Vietnam’s FDI policy needs revision to maximise benefits

Tuesday, 2018-01-09 17:07:10
 Font Size:     |        Print

Electronic components assembling at Samsung Vietnam at the Yen Phong Industrial Zone in Bac Ninh Province.
 Font Size:     |  

NDO - Vietnam's foreign direct investment (FDI) pledges and disbursement hit a 10-year record high in 2017, which has gradually created a pervasive influence on the domestic sector. However, it is time to adopt a completely new FDI attraction strategy in accordance with the new situation in order to boost the effectiveness and spillover effect of FDI in the future.

Increases in both volume and quality

Despite the negative indications in the beginning of the year, including the unilateral withdrawal of the US from the Trans-Pacific Partnership (TPP) and growing protectionism in many countries, Vietnam’s FDI attraction in 2017 achieved impressive results. According to the Foreign Investment Agency under the Ministry of Planning and Investment (MPI), total FDI pledges reached US$35.88 billion in 2017, up 44.4% compared to 2016 which is the highest increase over the past ten years. FDI disbursement also surpassed the record set in 2016 (US$15.8 billion) to hit US$17.5 billion.

In addition, FDI made significant contributions to exports, accounting for nearly 72% of Vietnam's total export revenue in 2017 and helping Vietnam's export revenue increase by 21.1% compared to 2016, the highest growth in many years.

The quality and effectiveness of FDI projects were also improved with many large-scale projects investing in the manufacturing industry, making considerable contributions to surpassing the economic growth rate of 6.7% for the whole of 2017.

2017 also witnessed large projects by giant multinational corporations including Samsung, Bosch and Panasonic in the area of research and development which is considered a gateway to gaining better access to the fourth industrial revolution, according to Prof. Dr. Nguyen Mai, chairman of Vietnam's Association of Foreign Invested Enterprises (VAFIE).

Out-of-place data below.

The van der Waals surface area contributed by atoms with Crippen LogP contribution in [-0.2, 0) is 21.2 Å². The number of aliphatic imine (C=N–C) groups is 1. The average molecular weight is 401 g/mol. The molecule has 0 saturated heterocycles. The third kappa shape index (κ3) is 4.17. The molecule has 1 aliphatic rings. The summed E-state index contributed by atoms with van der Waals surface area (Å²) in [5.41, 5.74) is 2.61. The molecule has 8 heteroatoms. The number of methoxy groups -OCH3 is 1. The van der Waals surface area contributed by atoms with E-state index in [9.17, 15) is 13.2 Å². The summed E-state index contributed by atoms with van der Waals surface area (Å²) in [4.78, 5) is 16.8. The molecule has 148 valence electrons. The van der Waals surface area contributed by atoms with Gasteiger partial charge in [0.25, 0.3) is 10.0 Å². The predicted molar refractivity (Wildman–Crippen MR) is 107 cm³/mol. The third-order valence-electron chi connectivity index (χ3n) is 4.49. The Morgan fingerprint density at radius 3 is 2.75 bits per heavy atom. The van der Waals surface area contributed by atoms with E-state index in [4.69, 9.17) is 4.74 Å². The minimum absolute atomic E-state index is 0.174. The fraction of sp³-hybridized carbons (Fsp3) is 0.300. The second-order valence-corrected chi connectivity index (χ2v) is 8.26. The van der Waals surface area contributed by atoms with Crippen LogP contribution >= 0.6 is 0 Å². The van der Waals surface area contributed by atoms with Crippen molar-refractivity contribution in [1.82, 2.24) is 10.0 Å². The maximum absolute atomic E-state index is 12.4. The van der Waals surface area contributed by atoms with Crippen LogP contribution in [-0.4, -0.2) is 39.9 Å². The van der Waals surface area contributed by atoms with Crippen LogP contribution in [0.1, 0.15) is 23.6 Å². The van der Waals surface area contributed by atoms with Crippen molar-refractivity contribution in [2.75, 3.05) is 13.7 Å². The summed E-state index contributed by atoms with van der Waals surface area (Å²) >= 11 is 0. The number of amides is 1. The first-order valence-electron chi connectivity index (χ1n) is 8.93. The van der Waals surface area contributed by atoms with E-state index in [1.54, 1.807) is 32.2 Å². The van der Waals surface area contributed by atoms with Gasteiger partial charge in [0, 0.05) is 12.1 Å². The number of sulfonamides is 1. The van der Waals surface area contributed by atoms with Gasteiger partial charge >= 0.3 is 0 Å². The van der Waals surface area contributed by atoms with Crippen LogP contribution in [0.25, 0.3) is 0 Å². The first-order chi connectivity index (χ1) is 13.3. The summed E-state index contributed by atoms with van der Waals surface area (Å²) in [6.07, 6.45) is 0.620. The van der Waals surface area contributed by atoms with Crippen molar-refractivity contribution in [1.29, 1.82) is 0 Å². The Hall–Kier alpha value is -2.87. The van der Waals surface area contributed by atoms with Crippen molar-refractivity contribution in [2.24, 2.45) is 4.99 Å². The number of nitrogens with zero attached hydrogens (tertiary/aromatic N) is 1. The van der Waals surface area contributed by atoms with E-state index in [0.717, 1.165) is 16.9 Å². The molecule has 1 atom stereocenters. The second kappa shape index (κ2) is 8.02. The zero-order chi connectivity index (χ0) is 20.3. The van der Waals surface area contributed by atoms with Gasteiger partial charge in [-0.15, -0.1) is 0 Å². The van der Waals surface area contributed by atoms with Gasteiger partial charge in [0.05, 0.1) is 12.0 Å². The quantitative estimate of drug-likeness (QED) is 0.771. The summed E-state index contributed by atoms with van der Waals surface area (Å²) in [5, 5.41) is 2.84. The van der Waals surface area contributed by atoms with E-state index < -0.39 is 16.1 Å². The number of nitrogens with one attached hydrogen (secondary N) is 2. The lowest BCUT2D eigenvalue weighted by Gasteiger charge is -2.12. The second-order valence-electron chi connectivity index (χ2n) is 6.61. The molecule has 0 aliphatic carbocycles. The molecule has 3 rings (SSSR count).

Challenges from the inside

Vietnam is obviously an attractive destination for foreign investors thanks to its increasingly enhanced status, political and macroeconomic stability and improved investment environment.

Experts forecast that FDI inflow into Vietnam will certainly maintain its growth until 2020. However, FDI inflow into Vietnam will be affected by instability stemming from geopolitical disputes between world powers and the upward trend of protectionism. In fact, Vietnam's economy still reveals internal inadequacies that have not been overcome including a lack of high quality human resources, poor infrastructure and services, an undeveloped support industry, low labour productivity, and a gap between policy and policy enforcement.

In addition, FDI projects exist that may create negative impacts on the environment including three projects worth US$6-US$7 billion invested in the area of thermal coal power last year. In the context that Vietnam is boosting green economic development to respond to the increasingly negative effects of climate change, the attraction of FDI in this area should be considered carefully.

Many warnings indicate that if Vietnam continues to maintain its current economic structure, pollutant emissions, particularly in the energy sector, will double in the next 10 years. This is a disadvantage for Vietnam as it is on the list of countries that face the highest risk from climate change. "Why do we continue to attract coal power projects while other countries are promoting investment in green and renewable energy?" Nguyen Mai asked.